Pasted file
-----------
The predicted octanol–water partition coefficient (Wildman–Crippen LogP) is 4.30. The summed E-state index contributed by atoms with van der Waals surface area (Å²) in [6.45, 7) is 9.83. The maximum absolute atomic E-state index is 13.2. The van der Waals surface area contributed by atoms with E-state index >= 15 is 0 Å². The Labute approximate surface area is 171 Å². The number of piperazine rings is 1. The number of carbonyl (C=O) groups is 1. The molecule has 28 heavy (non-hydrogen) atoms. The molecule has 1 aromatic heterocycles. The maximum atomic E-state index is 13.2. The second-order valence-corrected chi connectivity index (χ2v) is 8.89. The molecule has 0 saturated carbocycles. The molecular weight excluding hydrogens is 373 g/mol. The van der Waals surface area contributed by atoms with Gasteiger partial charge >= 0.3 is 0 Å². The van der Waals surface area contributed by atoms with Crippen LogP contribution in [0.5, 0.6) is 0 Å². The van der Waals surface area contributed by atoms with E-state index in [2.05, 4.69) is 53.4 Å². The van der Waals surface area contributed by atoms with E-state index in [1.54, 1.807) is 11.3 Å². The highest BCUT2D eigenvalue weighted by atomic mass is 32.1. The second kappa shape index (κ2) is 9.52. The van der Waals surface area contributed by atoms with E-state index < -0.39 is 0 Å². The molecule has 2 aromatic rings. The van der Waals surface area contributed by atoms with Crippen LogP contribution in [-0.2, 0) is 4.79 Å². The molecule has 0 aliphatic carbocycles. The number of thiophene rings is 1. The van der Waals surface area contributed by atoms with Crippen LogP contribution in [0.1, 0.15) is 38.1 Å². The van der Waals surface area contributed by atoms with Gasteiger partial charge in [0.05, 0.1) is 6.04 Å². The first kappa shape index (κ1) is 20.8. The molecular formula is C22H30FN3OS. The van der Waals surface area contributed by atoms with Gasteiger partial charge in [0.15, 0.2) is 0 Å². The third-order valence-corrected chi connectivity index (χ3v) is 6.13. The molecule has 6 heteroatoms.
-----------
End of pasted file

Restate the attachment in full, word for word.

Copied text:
The predicted octanol–water partition coefficient (Wildman–Crippen LogP) is 4.30. The summed E-state index contributed by atoms with van der Waals surface area (Å²) in [6.45, 7) is 9.83. The maximum absolute atomic E-state index is 13.2. The van der Waals surface area contributed by atoms with E-state index >= 15 is 0 Å². The Labute approximate surface area is 171 Å². The number of piperazine rings is 1. The number of carbonyl (C=O) groups is 1. The molecule has 28 heavy (non-hydrogen) atoms. The molecule has 1 aromatic heterocycles. The maximum atomic E-state index is 13.2. The second-order valence-corrected chi connectivity index (χ2v) is 8.89. The molecule has 0 saturated carbocycles. The molecular weight excluding hydrogens is 373 g/mol. The van der Waals surface area contributed by atoms with Gasteiger partial charge >= 0.3 is 0 Å². The van der Waals surface area contributed by atoms with Crippen LogP contribution in [0.5, 0.6) is 0 Å². The van der Waals surface area contributed by atoms with E-state index in [2.05, 4.69) is 53.4 Å². The van der Waals surface area contributed by atoms with E-state index in [1.54, 1.807) is 11.3 Å². The highest BCUT2D eigenvalue weighted by atomic mass is 32.1. The second kappa shape index (κ2) is 9.52. The van der Waals surface area contributed by atoms with E-state index < -0.39 is 0 Å². The molecule has 2 aromatic rings. The van der Waals surface area contributed by atoms with Crippen LogP contribution in [-0.2, 0) is 4.79 Å². The molecule has 0 aliphatic carbocycles. The number of thiophene rings is 1. The van der Waals surface area contributed by atoms with Crippen LogP contribution in [0.1, 0.15) is 38.1 Å². The van der Waals surface area contributed by atoms with Gasteiger partial charge in [0.05, 0.1) is 6.04 Å². The first kappa shape index (κ1) is 20.8. The molecular formula is C22H30FN3OS. The van der Waals surface area contributed by atoms with Gasteiger partial charge in [0.15, 0.2) is 0 Å². The third-order valence-corrected chi connectivity index (χ3v) is 6.13. The molecule has 6 heteroatoms.